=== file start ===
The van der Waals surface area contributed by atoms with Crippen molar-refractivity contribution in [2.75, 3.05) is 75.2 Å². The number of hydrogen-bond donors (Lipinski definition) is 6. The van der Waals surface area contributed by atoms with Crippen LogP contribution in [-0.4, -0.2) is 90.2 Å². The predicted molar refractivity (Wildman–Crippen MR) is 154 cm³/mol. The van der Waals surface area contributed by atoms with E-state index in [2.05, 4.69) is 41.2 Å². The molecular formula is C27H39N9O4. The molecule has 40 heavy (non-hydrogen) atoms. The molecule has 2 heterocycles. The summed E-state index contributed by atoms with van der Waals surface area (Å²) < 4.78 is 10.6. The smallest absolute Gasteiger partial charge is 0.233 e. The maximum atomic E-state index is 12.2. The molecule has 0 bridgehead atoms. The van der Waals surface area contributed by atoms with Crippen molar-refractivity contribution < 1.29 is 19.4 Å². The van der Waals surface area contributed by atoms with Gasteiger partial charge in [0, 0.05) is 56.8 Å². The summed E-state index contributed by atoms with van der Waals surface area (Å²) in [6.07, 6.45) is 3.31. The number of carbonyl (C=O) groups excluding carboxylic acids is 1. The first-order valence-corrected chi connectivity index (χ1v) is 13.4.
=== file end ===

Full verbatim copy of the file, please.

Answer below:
The van der Waals surface area contributed by atoms with Crippen molar-refractivity contribution in [2.75, 3.05) is 75.2 Å². The number of hydrogen-bond donors (Lipinski definition) is 6. The van der Waals surface area contributed by atoms with Crippen LogP contribution in [-0.4, -0.2) is 90.2 Å². The predicted molar refractivity (Wildman–Crippen MR) is 154 cm³/mol. The van der Waals surface area contributed by atoms with E-state index in [2.05, 4.69) is 41.2 Å². The molecular formula is C27H39N9O4. The molecule has 40 heavy (non-hydrogen) atoms. The molecule has 2 heterocycles. The summed E-state index contributed by atoms with van der Waals surface area (Å²) < 4.78 is 10.6. The smallest absolute Gasteiger partial charge is 0.233 e. The maximum atomic E-state index is 12.2. The molecule has 0 bridgehead atoms. The van der Waals surface area contributed by atoms with Crippen molar-refractivity contribution < 1.29 is 19.4 Å². The van der Waals surface area contributed by atoms with Gasteiger partial charge in [0, 0.05) is 56.8 Å². The summed E-state index contributed by atoms with van der Waals surface area (Å²) in [6.07, 6.45) is 3.31. The number of carbonyl (C=O) groups excluding carboxylic acids is 1. The first-order valence-corrected chi connectivity index (χ1v) is 13.4.